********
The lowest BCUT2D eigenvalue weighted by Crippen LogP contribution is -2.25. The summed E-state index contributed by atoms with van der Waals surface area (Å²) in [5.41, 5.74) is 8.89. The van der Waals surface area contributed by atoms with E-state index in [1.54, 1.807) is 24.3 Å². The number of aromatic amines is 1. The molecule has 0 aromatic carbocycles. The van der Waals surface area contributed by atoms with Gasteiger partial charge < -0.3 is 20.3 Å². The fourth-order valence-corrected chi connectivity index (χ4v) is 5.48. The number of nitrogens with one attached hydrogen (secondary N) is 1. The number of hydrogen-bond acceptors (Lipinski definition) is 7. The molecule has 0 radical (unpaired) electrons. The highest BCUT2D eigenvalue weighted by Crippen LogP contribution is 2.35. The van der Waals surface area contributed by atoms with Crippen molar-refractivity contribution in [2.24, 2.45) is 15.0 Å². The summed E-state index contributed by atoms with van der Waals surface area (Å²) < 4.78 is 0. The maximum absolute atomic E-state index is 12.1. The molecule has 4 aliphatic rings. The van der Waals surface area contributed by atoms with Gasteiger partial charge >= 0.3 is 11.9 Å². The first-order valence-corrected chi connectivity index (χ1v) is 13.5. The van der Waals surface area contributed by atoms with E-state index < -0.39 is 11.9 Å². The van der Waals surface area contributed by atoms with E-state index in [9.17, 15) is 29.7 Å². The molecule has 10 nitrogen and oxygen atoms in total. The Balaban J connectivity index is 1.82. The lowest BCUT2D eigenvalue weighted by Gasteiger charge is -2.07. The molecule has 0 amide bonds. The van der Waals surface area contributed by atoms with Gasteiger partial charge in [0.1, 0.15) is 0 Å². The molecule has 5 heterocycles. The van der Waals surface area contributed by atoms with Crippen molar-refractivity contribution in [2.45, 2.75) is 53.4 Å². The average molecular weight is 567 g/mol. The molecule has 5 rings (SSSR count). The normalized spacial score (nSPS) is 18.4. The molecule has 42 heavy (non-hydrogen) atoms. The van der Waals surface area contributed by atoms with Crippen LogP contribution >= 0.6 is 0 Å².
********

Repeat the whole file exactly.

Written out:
The lowest BCUT2D eigenvalue weighted by Crippen LogP contribution is -2.25. The summed E-state index contributed by atoms with van der Waals surface area (Å²) in [5.41, 5.74) is 8.89. The van der Waals surface area contributed by atoms with E-state index in [1.54, 1.807) is 24.3 Å². The number of aromatic amines is 1. The molecule has 0 aromatic carbocycles. The van der Waals surface area contributed by atoms with Gasteiger partial charge < -0.3 is 20.3 Å². The fourth-order valence-corrected chi connectivity index (χ4v) is 5.48. The number of nitrogens with one attached hydrogen (secondary N) is 1. The number of hydrogen-bond acceptors (Lipinski definition) is 7. The molecule has 0 radical (unpaired) electrons. The highest BCUT2D eigenvalue weighted by Crippen LogP contribution is 2.35. The van der Waals surface area contributed by atoms with Crippen molar-refractivity contribution in [2.24, 2.45) is 15.0 Å². The summed E-state index contributed by atoms with van der Waals surface area (Å²) < 4.78 is 0. The maximum absolute atomic E-state index is 12.1. The molecule has 4 aliphatic rings. The van der Waals surface area contributed by atoms with Gasteiger partial charge >= 0.3 is 11.9 Å². The first-order valence-corrected chi connectivity index (χ1v) is 13.5. The van der Waals surface area contributed by atoms with E-state index < -0.39 is 11.9 Å². The van der Waals surface area contributed by atoms with E-state index in [9.17, 15) is 29.7 Å². The molecule has 10 nitrogen and oxygen atoms in total. The Balaban J connectivity index is 1.82. The lowest BCUT2D eigenvalue weighted by Gasteiger charge is -2.07. The molecule has 0 amide bonds. The van der Waals surface area contributed by atoms with Gasteiger partial charge in [0.1, 0.15) is 0 Å². The molecule has 5 heterocycles. The van der Waals surface area contributed by atoms with Crippen molar-refractivity contribution in [2.45, 2.75) is 53.4 Å². The average molecular weight is 567 g/mol. The molecule has 5 rings (SSSR count). The normalized spacial score (nSPS) is 18.4. The molecule has 42 heavy (non-hydrogen) atoms. The van der Waals surface area contributed by atoms with Crippen LogP contribution >= 0.6 is 0 Å².